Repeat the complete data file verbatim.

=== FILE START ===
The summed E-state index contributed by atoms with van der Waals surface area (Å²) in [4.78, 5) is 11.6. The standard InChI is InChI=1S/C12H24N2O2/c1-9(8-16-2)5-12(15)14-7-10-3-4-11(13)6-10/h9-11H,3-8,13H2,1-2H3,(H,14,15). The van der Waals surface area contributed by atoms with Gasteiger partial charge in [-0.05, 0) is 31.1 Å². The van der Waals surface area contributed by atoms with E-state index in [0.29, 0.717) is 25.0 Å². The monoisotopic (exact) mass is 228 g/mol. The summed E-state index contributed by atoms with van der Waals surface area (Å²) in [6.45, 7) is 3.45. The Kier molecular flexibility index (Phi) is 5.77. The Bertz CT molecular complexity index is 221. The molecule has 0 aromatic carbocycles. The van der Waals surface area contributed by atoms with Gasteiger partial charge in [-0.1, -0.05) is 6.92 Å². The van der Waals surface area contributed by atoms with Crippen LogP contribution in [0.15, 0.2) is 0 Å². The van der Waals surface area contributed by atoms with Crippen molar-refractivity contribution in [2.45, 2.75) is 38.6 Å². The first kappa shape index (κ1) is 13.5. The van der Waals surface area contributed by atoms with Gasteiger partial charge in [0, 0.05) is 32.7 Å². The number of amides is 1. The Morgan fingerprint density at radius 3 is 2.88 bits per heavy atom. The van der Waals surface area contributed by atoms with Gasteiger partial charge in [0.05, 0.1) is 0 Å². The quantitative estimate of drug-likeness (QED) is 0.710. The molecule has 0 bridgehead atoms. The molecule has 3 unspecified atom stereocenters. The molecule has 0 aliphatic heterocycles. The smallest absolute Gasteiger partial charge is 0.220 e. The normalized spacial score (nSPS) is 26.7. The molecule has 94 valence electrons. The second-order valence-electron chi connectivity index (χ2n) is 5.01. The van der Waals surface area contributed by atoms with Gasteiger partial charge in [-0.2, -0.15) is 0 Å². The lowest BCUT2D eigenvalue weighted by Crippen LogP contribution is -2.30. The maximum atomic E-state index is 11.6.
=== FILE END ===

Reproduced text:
The summed E-state index contributed by atoms with van der Waals surface area (Å²) in [4.78, 5) is 11.6. The standard InChI is InChI=1S/C12H24N2O2/c1-9(8-16-2)5-12(15)14-7-10-3-4-11(13)6-10/h9-11H,3-8,13H2,1-2H3,(H,14,15). The van der Waals surface area contributed by atoms with Gasteiger partial charge in [-0.05, 0) is 31.1 Å². The van der Waals surface area contributed by atoms with E-state index in [0.29, 0.717) is 25.0 Å². The monoisotopic (exact) mass is 228 g/mol. The summed E-state index contributed by atoms with van der Waals surface area (Å²) in [6.45, 7) is 3.45. The Kier molecular flexibility index (Phi) is 5.77. The Bertz CT molecular complexity index is 221. The molecule has 0 aromatic carbocycles. The van der Waals surface area contributed by atoms with Gasteiger partial charge in [-0.1, -0.05) is 6.92 Å². The van der Waals surface area contributed by atoms with Crippen LogP contribution in [0.15, 0.2) is 0 Å². The van der Waals surface area contributed by atoms with Crippen molar-refractivity contribution in [2.45, 2.75) is 38.6 Å². The first kappa shape index (κ1) is 13.5. The van der Waals surface area contributed by atoms with Gasteiger partial charge in [0, 0.05) is 32.7 Å². The number of amides is 1. The Morgan fingerprint density at radius 3 is 2.88 bits per heavy atom. The van der Waals surface area contributed by atoms with Gasteiger partial charge in [0.05, 0.1) is 0 Å². The quantitative estimate of drug-likeness (QED) is 0.710. The molecule has 0 bridgehead atoms. The molecule has 3 unspecified atom stereocenters. The molecule has 0 aliphatic heterocycles. The smallest absolute Gasteiger partial charge is 0.220 e. The normalized spacial score (nSPS) is 26.7. The molecule has 94 valence electrons. The second-order valence-electron chi connectivity index (χ2n) is 5.01. The van der Waals surface area contributed by atoms with Gasteiger partial charge in [-0.2, -0.15) is 0 Å². The lowest BCUT2D eigenvalue weighted by Crippen LogP contribution is -2.30. The maximum atomic E-state index is 11.6.